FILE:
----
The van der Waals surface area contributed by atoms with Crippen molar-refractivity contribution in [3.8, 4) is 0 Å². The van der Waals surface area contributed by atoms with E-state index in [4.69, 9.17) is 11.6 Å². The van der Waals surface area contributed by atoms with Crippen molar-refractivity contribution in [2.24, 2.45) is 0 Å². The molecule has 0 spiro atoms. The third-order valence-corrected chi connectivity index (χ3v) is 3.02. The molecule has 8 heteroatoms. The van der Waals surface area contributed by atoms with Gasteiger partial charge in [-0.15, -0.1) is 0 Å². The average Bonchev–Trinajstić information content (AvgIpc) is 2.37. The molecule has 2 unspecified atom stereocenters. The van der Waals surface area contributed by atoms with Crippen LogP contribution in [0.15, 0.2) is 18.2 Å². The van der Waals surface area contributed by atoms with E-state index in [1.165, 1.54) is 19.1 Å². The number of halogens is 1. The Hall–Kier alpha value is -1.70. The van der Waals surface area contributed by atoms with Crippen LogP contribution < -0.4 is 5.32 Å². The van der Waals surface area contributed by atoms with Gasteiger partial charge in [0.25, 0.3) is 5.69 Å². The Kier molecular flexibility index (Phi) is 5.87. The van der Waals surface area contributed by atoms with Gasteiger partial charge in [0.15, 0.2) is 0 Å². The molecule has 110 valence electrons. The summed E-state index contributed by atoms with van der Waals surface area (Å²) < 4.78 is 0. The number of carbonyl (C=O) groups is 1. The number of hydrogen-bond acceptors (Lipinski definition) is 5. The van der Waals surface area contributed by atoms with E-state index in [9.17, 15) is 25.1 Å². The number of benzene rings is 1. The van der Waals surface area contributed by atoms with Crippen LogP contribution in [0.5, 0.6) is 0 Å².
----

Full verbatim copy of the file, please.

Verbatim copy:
The van der Waals surface area contributed by atoms with Crippen molar-refractivity contribution in [3.8, 4) is 0 Å². The van der Waals surface area contributed by atoms with E-state index in [4.69, 9.17) is 11.6 Å². The van der Waals surface area contributed by atoms with Crippen molar-refractivity contribution in [2.24, 2.45) is 0 Å². The molecule has 0 spiro atoms. The third-order valence-corrected chi connectivity index (χ3v) is 3.02. The molecule has 8 heteroatoms. The van der Waals surface area contributed by atoms with Gasteiger partial charge in [-0.15, -0.1) is 0 Å². The average Bonchev–Trinajstić information content (AvgIpc) is 2.37. The molecule has 2 unspecified atom stereocenters. The van der Waals surface area contributed by atoms with Crippen LogP contribution in [0.15, 0.2) is 18.2 Å². The van der Waals surface area contributed by atoms with E-state index in [1.165, 1.54) is 19.1 Å². The number of halogens is 1. The Hall–Kier alpha value is -1.70. The van der Waals surface area contributed by atoms with Crippen LogP contribution < -0.4 is 5.32 Å². The van der Waals surface area contributed by atoms with Gasteiger partial charge in [0.25, 0.3) is 5.69 Å². The Kier molecular flexibility index (Phi) is 5.87. The van der Waals surface area contributed by atoms with Gasteiger partial charge in [0.15, 0.2) is 0 Å². The molecule has 110 valence electrons. The summed E-state index contributed by atoms with van der Waals surface area (Å²) < 4.78 is 0. The number of carbonyl (C=O) groups is 1. The number of hydrogen-bond acceptors (Lipinski definition) is 5. The van der Waals surface area contributed by atoms with E-state index in [9.17, 15) is 25.1 Å². The number of benzene rings is 1. The van der Waals surface area contributed by atoms with Crippen LogP contribution in [0.5, 0.6) is 0 Å².